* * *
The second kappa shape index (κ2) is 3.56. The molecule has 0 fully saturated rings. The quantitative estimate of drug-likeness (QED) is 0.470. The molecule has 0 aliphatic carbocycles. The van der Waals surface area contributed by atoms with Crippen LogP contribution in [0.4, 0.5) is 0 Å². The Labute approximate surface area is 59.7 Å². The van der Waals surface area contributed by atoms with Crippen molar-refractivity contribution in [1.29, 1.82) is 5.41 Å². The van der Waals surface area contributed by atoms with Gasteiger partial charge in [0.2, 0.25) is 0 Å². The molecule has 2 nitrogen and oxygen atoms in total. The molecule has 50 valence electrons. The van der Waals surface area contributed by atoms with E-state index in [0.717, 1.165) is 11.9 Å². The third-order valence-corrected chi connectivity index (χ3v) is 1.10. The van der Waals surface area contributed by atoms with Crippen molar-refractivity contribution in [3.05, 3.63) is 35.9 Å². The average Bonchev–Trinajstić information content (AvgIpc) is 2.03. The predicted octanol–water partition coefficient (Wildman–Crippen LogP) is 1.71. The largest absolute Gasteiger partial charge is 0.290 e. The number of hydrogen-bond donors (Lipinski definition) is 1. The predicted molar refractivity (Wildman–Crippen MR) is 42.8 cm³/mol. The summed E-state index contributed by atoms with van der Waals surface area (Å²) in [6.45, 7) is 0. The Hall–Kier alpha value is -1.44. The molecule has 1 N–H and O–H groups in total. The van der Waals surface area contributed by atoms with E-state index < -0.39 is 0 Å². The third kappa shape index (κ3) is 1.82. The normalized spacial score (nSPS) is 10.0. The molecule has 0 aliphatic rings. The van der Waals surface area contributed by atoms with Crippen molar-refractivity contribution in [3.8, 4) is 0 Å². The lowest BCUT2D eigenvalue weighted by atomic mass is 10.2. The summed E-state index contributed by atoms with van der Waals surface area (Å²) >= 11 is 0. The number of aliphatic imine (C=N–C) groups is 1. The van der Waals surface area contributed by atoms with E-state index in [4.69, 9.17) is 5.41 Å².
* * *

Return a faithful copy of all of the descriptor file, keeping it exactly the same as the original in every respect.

The second kappa shape index (κ2) is 3.56. The molecule has 0 fully saturated rings. The quantitative estimate of drug-likeness (QED) is 0.470. The molecule has 0 aliphatic carbocycles. The van der Waals surface area contributed by atoms with Crippen LogP contribution in [0.4, 0.5) is 0 Å². The Labute approximate surface area is 59.7 Å². The van der Waals surface area contributed by atoms with Crippen molar-refractivity contribution in [1.29, 1.82) is 5.41 Å². The van der Waals surface area contributed by atoms with Gasteiger partial charge in [0.2, 0.25) is 0 Å². The molecule has 2 nitrogen and oxygen atoms in total. The molecule has 50 valence electrons. The van der Waals surface area contributed by atoms with E-state index in [0.717, 1.165) is 11.9 Å². The third-order valence-corrected chi connectivity index (χ3v) is 1.10. The van der Waals surface area contributed by atoms with Crippen molar-refractivity contribution in [3.05, 3.63) is 35.9 Å². The average Bonchev–Trinajstić information content (AvgIpc) is 2.03. The predicted octanol–water partition coefficient (Wildman–Crippen LogP) is 1.71. The largest absolute Gasteiger partial charge is 0.290 e. The number of hydrogen-bond donors (Lipinski definition) is 1. The predicted molar refractivity (Wildman–Crippen MR) is 42.8 cm³/mol. The summed E-state index contributed by atoms with van der Waals surface area (Å²) in [6.45, 7) is 0. The Hall–Kier alpha value is -1.44. The molecule has 1 N–H and O–H groups in total. The van der Waals surface area contributed by atoms with E-state index < -0.39 is 0 Å². The third kappa shape index (κ3) is 1.82. The normalized spacial score (nSPS) is 10.0. The molecule has 0 aliphatic rings. The van der Waals surface area contributed by atoms with Crippen molar-refractivity contribution in [3.8, 4) is 0 Å². The lowest BCUT2D eigenvalue weighted by atomic mass is 10.2. The summed E-state index contributed by atoms with van der Waals surface area (Å²) >= 11 is 0. The number of aliphatic imine (C=N–C) groups is 1. The van der Waals surface area contributed by atoms with E-state index in [4.69, 9.17) is 5.41 Å².